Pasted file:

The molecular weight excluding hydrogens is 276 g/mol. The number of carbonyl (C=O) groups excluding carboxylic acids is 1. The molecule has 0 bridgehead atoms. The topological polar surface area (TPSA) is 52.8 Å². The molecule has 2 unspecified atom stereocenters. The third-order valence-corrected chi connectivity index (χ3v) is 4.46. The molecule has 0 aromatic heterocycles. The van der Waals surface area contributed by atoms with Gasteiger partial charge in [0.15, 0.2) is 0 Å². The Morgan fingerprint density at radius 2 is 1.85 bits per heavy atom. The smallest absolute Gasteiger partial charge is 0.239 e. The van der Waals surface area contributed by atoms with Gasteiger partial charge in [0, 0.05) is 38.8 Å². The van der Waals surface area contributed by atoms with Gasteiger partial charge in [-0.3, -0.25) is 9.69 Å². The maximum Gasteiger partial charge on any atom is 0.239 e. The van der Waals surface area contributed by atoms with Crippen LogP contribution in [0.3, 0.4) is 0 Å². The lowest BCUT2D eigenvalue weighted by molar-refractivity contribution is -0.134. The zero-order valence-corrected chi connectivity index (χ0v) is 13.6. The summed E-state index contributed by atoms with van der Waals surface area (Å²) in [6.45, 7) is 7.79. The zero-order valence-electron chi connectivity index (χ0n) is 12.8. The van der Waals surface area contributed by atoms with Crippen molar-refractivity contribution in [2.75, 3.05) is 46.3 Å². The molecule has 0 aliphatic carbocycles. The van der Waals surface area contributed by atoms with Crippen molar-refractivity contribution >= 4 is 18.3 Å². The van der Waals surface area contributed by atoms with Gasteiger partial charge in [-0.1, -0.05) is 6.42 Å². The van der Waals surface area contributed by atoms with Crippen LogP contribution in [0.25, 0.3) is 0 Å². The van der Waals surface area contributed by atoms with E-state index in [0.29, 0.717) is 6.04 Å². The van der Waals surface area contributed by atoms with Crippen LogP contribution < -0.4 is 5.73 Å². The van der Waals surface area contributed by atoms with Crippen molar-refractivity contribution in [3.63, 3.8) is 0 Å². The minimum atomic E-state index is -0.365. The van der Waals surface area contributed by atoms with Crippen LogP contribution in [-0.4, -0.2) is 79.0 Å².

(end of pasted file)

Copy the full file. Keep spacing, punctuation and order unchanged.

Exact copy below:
The molecular weight excluding hydrogens is 276 g/mol. The number of carbonyl (C=O) groups excluding carboxylic acids is 1. The molecule has 0 bridgehead atoms. The topological polar surface area (TPSA) is 52.8 Å². The molecule has 2 unspecified atom stereocenters. The third-order valence-corrected chi connectivity index (χ3v) is 4.46. The molecule has 0 aromatic heterocycles. The van der Waals surface area contributed by atoms with Gasteiger partial charge in [0.15, 0.2) is 0 Å². The Morgan fingerprint density at radius 2 is 1.85 bits per heavy atom. The smallest absolute Gasteiger partial charge is 0.239 e. The van der Waals surface area contributed by atoms with Gasteiger partial charge in [0, 0.05) is 38.8 Å². The van der Waals surface area contributed by atoms with Gasteiger partial charge in [-0.3, -0.25) is 9.69 Å². The maximum Gasteiger partial charge on any atom is 0.239 e. The van der Waals surface area contributed by atoms with Crippen LogP contribution in [0.3, 0.4) is 0 Å². The lowest BCUT2D eigenvalue weighted by molar-refractivity contribution is -0.134. The zero-order valence-corrected chi connectivity index (χ0v) is 13.6. The summed E-state index contributed by atoms with van der Waals surface area (Å²) in [6.45, 7) is 7.79. The zero-order valence-electron chi connectivity index (χ0n) is 12.8. The van der Waals surface area contributed by atoms with Crippen molar-refractivity contribution in [2.75, 3.05) is 46.3 Å². The molecule has 0 aliphatic carbocycles. The van der Waals surface area contributed by atoms with Crippen molar-refractivity contribution >= 4 is 18.3 Å². The van der Waals surface area contributed by atoms with Gasteiger partial charge in [-0.1, -0.05) is 6.42 Å². The van der Waals surface area contributed by atoms with Crippen LogP contribution in [0.25, 0.3) is 0 Å². The van der Waals surface area contributed by atoms with E-state index in [0.29, 0.717) is 6.04 Å². The van der Waals surface area contributed by atoms with Crippen LogP contribution < -0.4 is 5.73 Å². The van der Waals surface area contributed by atoms with Crippen molar-refractivity contribution in [3.63, 3.8) is 0 Å². The minimum atomic E-state index is -0.365. The van der Waals surface area contributed by atoms with Crippen LogP contribution in [-0.4, -0.2) is 79.0 Å².